Need for Speed

Evan Rast takes a look at the history of one of Rolex’s most enduring models – the Cosmograph Daytona

The latest edition of the Rolex Daytona Cosmograph

The legendary Paul Newman

A watch with a following that can probably rival NASCAR’s, the Rolex Daytona has always had an affinity to racing. The timepiece was named after the famous Daytona International Speedway in Florida, which when opened in 1959 was the fastest racing circuit in the US, and one of the first Super Speedways in the world.

Every year, the seaside track with a 4km circumference and impressive 31-degree banked turns has been a permanent fixture in the racing calendar, hosting events like the 24 Hours of Daytona; a day-long endurance race run on a combined course, the American equivalent to the 24 Hours of Le Mans. Officially renamed Rolex 24 in 1992, the race is part of Speedweeks, a series of events that lead up to the most prestigious race of the season, the Daytona 500.

The birthplace of NASCAR, Daytona International Speedway witnessed a great number of speed records even before its was properly constructed. The area’s hard-packed sand made it a favourite among racers like WK Vanderbilt who set the first world speed record there in 1904; Ralph DePalma, who held the record from 1919 to 1929, and later, the rivals Henry Segrave and Malcolm Campbell who both would be knighted by King George V for their records.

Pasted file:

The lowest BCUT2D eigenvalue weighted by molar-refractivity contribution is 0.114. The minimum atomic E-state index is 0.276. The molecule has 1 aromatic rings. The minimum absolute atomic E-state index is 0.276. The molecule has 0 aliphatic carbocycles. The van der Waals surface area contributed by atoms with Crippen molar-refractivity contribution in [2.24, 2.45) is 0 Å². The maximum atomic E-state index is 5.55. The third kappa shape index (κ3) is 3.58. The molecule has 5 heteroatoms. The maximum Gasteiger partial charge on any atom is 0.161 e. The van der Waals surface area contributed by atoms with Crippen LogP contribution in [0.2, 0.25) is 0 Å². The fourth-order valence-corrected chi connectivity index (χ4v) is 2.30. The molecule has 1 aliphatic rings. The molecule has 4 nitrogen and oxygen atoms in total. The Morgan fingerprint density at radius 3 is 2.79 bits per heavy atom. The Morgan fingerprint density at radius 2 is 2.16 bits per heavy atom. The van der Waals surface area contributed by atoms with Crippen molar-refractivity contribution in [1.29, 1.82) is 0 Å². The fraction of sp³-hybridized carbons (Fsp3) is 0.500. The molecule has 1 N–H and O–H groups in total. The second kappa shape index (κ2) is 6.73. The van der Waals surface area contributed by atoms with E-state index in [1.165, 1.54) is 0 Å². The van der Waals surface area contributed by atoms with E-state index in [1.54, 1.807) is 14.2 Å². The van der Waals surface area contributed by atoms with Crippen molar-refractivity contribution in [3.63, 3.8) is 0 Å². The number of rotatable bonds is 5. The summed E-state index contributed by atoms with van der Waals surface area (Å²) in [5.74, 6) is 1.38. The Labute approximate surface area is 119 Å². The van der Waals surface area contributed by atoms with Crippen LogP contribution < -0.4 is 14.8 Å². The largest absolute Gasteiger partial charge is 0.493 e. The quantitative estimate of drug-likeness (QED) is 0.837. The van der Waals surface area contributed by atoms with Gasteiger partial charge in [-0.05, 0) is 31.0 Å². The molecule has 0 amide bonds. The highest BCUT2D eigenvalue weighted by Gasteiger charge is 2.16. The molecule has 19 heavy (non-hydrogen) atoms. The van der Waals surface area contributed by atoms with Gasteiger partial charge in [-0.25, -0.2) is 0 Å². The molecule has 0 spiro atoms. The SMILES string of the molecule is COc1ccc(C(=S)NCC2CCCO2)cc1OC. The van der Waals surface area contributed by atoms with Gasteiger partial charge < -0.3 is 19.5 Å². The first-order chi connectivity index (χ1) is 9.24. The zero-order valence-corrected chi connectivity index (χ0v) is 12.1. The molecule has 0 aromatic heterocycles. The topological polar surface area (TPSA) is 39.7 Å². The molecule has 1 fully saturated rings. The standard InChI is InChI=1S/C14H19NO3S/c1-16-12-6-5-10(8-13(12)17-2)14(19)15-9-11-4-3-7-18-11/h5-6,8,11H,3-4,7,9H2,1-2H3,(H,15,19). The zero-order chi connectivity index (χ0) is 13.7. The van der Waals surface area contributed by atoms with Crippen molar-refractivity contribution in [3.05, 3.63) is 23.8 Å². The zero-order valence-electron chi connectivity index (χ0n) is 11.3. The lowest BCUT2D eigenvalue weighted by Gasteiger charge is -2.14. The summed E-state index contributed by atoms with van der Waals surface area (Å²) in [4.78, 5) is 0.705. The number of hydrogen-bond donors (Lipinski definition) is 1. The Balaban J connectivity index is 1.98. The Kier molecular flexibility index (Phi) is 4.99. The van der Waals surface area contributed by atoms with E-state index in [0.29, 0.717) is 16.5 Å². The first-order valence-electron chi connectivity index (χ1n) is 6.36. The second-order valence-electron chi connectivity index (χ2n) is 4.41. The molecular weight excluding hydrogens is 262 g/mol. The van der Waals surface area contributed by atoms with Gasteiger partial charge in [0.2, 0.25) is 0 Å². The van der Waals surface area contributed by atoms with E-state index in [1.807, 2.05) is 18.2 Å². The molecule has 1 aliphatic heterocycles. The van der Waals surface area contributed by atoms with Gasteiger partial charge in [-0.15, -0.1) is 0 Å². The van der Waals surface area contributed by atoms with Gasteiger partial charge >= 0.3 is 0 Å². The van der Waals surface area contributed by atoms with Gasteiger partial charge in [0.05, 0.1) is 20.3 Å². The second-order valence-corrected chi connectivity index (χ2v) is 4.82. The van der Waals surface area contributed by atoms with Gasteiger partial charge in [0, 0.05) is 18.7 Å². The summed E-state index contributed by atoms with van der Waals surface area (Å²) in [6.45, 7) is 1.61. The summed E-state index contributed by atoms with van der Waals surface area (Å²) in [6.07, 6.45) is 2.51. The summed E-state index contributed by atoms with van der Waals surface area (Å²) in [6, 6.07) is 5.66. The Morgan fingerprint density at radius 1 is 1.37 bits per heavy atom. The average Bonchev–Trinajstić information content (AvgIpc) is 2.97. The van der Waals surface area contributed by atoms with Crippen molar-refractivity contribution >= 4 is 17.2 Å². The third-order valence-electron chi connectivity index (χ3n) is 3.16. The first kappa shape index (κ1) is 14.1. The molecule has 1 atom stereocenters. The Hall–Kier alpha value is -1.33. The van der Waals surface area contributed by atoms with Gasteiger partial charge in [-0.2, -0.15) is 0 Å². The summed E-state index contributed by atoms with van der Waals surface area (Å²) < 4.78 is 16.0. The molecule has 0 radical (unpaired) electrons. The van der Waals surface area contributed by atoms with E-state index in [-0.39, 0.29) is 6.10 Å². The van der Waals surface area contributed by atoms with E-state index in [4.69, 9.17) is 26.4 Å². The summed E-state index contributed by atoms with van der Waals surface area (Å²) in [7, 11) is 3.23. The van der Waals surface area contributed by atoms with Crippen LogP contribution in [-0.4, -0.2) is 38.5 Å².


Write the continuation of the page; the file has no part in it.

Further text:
Breaking the world land speed record nine times between 1924 and 1935, Campbell sparked Rolex owner’s Hans Wildorf’s interest, especially in 1930, when he started wearing a Rolex Oyster to all his record-breaking exploits. He still wore the watch five years later as he became the first man to break 482km/h - the speed of an airplane in those days - at the wheel of his famous Bluebird.

Campbell wrote to Rolex about his watch keeping perfect time despite the strenuous conditions: "I was wearing it on the occasion of the JCC Double 12 Hours Race on Friday and Saturday last, and the vibration which this watch had to withstand during this long period has not upset its timekeeping properties in the least."

Thus Campbell became the brand’s first ambassador, though he promoted the watch for free.

Daytona Beach in the 1960s


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